Frederick J. Dirmaier
Biography: Frederick “Fred” J. Dirmaier was born in Bavaria, specifically Altenscwhand, Germany, on February 28, 1926. He was the son of Peter and Anna Dirmaier and immigrated with the family to New York City when he was just a boy. The family moved to Connecticut and Fred grew up in New Britain., graduating from high school in 1944. He then worked in the factory of Stanley Tools, also in New Britain.
Service Time: Fred entered the service on August 23, 1944, at New Haven, Connecticut. He was trained as a replacement soldier at Fort Knox, Kentucky, and shipped to Europe on the H.M.S. Mauritania, arriving in Southhampton, England, on February 19. He boarded the U.S. Explorer the next day to cross the English channel and arrived at La Havre on the 22nd. He joined the 705th Tank Destroyer Battalion, on February 28, while they were in Metz, France. This was just after the unit had fought in the defense of Bastogne in December. He was assigned to the 2nd TD of 1st platoon, B Company.
The unit then supported the drive to the Rhine River in March, 1945, and crossed on March 29th at Oppenheim. They drove across Germany through Bayreuth in April, arriving in Neukirchen, Austria, by May 6th. During their move across Germany, Fred was able to use his fluency in the German language on a number of occasions. He actually came within 5 kilometers of the village where he was born. He also vividly remembered rolling into the Mauthausen Concentration Camp with their TDs, just days after its liberation, as part of the 11th Armored Division. In his own words, he described what he saw as “incomprehensible”.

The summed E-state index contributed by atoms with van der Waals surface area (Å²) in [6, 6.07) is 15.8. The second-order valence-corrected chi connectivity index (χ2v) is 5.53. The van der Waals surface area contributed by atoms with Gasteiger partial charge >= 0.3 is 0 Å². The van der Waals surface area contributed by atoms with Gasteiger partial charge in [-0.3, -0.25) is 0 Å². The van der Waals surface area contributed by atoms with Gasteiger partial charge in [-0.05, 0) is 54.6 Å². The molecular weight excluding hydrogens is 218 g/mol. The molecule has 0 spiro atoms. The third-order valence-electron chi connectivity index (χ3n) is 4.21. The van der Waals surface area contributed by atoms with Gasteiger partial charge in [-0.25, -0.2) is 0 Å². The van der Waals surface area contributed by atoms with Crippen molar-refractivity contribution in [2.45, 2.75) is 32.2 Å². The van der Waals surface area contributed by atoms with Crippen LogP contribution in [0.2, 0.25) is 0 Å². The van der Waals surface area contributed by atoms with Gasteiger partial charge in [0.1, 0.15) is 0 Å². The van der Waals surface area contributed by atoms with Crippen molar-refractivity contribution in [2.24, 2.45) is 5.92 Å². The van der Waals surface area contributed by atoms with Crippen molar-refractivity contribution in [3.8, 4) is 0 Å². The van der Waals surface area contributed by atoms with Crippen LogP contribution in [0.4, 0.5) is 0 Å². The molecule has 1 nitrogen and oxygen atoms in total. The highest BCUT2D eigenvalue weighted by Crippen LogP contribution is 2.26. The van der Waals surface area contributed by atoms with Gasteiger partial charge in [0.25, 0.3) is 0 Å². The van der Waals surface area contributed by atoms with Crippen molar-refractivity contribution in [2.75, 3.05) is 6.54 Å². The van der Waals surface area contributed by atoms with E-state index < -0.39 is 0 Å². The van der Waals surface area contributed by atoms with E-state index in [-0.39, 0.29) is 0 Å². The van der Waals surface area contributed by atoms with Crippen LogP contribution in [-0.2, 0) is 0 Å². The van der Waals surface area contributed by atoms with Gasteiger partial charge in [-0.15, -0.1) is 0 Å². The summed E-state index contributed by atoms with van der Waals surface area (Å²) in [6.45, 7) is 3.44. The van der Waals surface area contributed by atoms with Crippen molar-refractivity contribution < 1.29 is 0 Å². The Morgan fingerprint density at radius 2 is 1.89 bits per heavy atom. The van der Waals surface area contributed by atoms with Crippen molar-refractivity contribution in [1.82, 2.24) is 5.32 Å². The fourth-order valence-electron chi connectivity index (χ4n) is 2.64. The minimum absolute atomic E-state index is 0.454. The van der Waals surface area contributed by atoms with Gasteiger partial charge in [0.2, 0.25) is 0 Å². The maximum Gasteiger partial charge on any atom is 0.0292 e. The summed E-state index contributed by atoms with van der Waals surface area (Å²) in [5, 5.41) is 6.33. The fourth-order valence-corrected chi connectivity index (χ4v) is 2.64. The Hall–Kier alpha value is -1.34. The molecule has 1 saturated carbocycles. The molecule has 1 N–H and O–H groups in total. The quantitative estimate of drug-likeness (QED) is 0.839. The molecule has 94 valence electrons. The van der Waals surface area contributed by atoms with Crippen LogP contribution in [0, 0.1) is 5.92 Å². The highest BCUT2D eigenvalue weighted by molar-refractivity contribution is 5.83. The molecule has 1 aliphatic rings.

The photo below shows Fred with a violin that he found while in Grafennwohr, Germany. He was a fair player of the instrument, which certainly reminded him of home.
At some point, probably after the war had ended, men without enough points to ship home, were transferred to other units. Fred was transferred to the 776th Tank Destroyer battalion and spent the summer and fall of 1945 on occupational duty in Gallenkirchen, Mondsee, Salzburg and Vienna, Austria. Fred shipped back to the U.S. aboard the S.S. Gene Anderson and arrived in New York on January 5, 1946. He was discharged at the rank of Technician 5th Grade from Fort Devens, Massachusetts, on January 8th.
Now back in the U.S., Fred worked on continuing his education at Saint Michael’s College in Colchester, Vermont, where he spent two years. He then studied one year in Basil, Switzerland, and a final year at Colorado College in Boulder, graduating in 1950. He also attended Harvard Graduate School, receiving a Masters degree in 1956. Fred worked as a Professor of German and later as a High School Counselor. On September 1, 1952, he married Colette, who was born in St. Albans, Vermont. The couple made their residence in Essex Junction, Vermont, and had six children, Gregory, Ann, John, Laure, Betsy and Jim.
In his spare time, Fred enjoyed skiing, fishing and hunting. He was also a member of the Knights of Columbus. He passed away on March 21, 2013, and was buried in South Burlington, Vermont. I want to thank Fred’s son, Jim, for providing the information and photos for this tribute.
In the photo below,you can see Fred with his grandfather who he was able to visit after the war was over. The building behind them was where Fred was born in Altenschwand, Germany.